When he took office, President Bush told the American people that his White House would be defined by honor and dignity. After the attacks of September 11th, 2001, he told us that he would do everything in his power to keep Americans safe. In the wake of the revelation that Karl Rove, Mr. Bush's Deputy Chief of Staff, revealed the identity of former CIA operative Valerie Plame to a reporter, the strength of the President's word is being tested.
If Mr. Bush attempts to cover up what is a gross abuse of power and a vicious, destructive, and near-sighted act of political vengeance, then he will have failed to live up to the promises he has made. The exposure of Valerie Plame was an attack on more than the values which the White House professes to uphold: it was an attack on the security of the United States itself.
When forced to choose between protecting its reputation and protecting Ms. Plame so that she could continue her work, the White House valued its own security first. Plame's husband, Joseph Wilson, had gone to Niger in 2002 to investigate whether Iraq had sought uranium there. He reported that it had not, but his report was ignored, and in his 2003 State of the Union Address, the President told the nation that, "Saddam Hussein recently sought significant quantities of uranium from Africa." Wilson became increasingly critical of the administration's pre-war intelligence gathering, and for that he was branded an enemy. In a deliberate and unabashed attempt to punish him and to keep him quiet, the identity of his wife was revealed. Ms. Plame's vital work on behalf of the country had apparently become irrelevant, as had her personal safety and the safety of her contacts. Her crucial role in the war on terrorism didn't seem to matter any more, either.
The degree to which Mr. Rove's absurd priorities have endangered America becomes clear once we understand how important Valerie Plame was. She was at the heart of the war on terrorism. At a time when the President has repeatedly called for a strengthening of American human intelligence capabilities, Ms. Plame was a critical human intelligence asset within the CIA. She was an experienced, deep-cover agent who had spent years cultivating an expansive network of relationships designed to root out terrorist cells and plans. She was a clear example of what the intelligence community of the United States needs to improve its effectiveness. Now, thanks to Mr. Rove, both Ms. Plame and the web of assets she helped to establish are no longer operational.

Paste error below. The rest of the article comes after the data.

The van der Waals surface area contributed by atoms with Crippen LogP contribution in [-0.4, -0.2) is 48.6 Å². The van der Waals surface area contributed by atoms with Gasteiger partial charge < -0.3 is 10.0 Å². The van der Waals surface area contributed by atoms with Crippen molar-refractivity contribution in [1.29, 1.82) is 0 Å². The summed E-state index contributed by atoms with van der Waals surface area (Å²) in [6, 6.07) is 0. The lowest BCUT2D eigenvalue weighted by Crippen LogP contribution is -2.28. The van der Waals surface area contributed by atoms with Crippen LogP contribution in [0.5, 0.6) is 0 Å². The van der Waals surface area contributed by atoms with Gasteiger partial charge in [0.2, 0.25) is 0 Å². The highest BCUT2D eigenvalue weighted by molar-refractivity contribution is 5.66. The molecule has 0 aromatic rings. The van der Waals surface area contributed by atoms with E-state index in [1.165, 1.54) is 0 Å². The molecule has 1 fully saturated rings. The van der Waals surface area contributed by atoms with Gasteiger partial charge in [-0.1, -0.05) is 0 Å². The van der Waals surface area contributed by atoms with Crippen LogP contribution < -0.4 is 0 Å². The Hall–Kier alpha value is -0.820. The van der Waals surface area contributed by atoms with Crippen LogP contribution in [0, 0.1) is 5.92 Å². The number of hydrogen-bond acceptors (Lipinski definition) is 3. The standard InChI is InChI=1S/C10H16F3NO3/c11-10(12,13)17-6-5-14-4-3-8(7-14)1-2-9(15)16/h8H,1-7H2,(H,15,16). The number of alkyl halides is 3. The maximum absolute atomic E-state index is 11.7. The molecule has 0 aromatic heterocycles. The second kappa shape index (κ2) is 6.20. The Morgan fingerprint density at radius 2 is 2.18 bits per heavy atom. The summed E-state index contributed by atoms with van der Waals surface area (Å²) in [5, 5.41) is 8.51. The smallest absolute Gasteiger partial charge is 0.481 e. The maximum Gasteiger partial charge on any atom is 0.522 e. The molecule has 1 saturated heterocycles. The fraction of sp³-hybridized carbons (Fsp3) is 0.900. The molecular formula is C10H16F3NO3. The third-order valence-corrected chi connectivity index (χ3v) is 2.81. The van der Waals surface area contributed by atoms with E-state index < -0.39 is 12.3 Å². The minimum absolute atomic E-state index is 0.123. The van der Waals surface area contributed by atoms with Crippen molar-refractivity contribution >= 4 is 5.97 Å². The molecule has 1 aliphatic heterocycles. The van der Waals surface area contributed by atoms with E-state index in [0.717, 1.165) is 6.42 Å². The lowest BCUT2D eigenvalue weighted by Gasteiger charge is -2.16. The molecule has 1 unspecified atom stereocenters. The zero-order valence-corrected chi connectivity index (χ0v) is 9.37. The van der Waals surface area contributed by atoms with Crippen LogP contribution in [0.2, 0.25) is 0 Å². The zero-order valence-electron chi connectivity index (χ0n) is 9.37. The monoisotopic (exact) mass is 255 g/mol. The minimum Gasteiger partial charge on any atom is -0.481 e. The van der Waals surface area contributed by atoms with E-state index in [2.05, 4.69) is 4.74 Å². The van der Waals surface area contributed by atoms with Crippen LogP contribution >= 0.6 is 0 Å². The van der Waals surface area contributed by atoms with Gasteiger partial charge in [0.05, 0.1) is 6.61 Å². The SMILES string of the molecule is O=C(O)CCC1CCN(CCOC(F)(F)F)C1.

Furthermore, Ms. Plame had built her career around fighting exactly what the President and the highest members of his cabinet argue is the greatest threat to the security of the United States and its allies: the transfer of weapons of mass destruction from states or other sources to terrorist groups. The prevention of such a transfer was the most definitive reason Mr. Bush provided for his decision to invade Iraq. "Saddam Hussein aids and protects terrorists, including members of al Qaeda," he said in the same 2003 State of the Union. "Secretly, and without fingerprints, he could provide one of his hidden weapons to terrorists, or help them develop their own." As an agent, Ms. Plame spent her life working to make sure that this would never happen.
Even if Ms. Plame had not been so critical to U.S. security, exposing her identity is still a federal crime. It is also a despicably irresponsible practice. President Bush's father, George H.W. Bush, understood this. "I have nothing but contempt and anger for those who betray the trust by exposing the name of our sources," the former CIA director told a group of Agency employees in 1999. "They are, in my view, the most insidious of traitors."
In June of 2004, President Bush told reporters that, "if there is a leak out of my administration, I want to know who it is. And if the person has violated the law, the person will be taken care of."
The President must now decide if he will stay true to his word. Does he mean it when he says that keeping Americans safe is his highest priority? Is he truly interested in promoting the elements of our intelligence community that make this goal achievable – elements like the networks Valerie Plame worked so hard to create? Does he really care about running a White House defined by honest conduct and one which is committed to dismissing and prosecuting those who illegally abuse their positions for partisan or personal gain? If so, then he must do everything in his power to ensure that Mr. Rove and all those who worked with him against Ms. Plame are immediately brought to justice. We know what Mr. Rove cares about. The course the President takes in the days ahead will reveal where his loyalties truly lie.
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